A new cooling technique relies on untwisting coiled fibers

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A new way to chill out is simple: Just unwind.

Called twistocaloric cooling, the method
involves unwinding tightly twisted strands of various materials. The technique
was used to chill water by several degrees Celsius, scientists report in the Oct. 11 Science.

Cooling techniques like those used in traditional
refrigerators rely on cycles of compressing and expanding gases. But those gases
can contribute to global warming (SN: 10/25/16).
So researchers have been looking for alternative cooling methods based on manipulating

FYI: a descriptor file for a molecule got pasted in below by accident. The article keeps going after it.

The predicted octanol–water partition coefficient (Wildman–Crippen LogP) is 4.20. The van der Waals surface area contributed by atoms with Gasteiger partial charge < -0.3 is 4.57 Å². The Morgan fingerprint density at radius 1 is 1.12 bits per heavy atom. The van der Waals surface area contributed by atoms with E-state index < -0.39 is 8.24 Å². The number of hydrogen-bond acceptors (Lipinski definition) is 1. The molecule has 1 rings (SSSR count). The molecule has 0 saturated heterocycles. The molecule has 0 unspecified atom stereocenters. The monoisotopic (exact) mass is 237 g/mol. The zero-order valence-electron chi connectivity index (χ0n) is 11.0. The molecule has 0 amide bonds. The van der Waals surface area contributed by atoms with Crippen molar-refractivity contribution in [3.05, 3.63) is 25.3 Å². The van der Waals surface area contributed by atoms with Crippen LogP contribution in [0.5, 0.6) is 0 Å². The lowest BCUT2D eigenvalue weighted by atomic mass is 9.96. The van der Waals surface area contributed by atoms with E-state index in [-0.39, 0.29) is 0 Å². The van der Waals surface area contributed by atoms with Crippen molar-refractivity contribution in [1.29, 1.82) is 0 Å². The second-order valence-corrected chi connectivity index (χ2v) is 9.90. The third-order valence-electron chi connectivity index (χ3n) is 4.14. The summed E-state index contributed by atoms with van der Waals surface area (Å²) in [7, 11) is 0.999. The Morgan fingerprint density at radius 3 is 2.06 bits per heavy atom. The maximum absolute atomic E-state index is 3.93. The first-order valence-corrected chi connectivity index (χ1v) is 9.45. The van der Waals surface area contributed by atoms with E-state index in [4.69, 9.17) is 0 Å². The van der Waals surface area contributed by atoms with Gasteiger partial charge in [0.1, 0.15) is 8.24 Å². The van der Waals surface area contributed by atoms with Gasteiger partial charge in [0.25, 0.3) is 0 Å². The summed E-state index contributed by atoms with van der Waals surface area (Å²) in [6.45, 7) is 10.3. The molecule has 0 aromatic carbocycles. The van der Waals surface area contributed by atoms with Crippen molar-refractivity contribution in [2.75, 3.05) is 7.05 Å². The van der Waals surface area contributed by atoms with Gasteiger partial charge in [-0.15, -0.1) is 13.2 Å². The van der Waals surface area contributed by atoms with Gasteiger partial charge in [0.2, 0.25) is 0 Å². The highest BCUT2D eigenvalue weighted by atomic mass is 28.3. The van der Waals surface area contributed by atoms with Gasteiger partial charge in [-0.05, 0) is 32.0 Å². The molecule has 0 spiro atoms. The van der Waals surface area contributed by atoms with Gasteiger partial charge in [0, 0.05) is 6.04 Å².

solid materials. Consider a rubber band: When stretched, it heats up, becoming
warm to the touch. When released, it cools down. The same goes for twisting and
untwisting.

To study this effect, a team of
scientists from China, the United States and Brazil twisted fibers of rubber, fishing
line and wires made of a nickel and titanium alloy. When twisted tightly
enough, the various types of strands formed coils or even supercoils — coils of
coils. Unwinding a stretched, supercoiled rubber fiber cooled its surface by as
much as 15.5 degrees Celsius.

Unraveling cables made of several strands
twisted together produced cooling as well. But simply cooling the strands isn’t
particularly useful. So the researchers created a “twist fridge” that could
chill water. Unwinding a three-ply, nickel-titanium cable while flowing water
over it dropped the liquid’s temperature by nearly 8 degrees C, the team reports.

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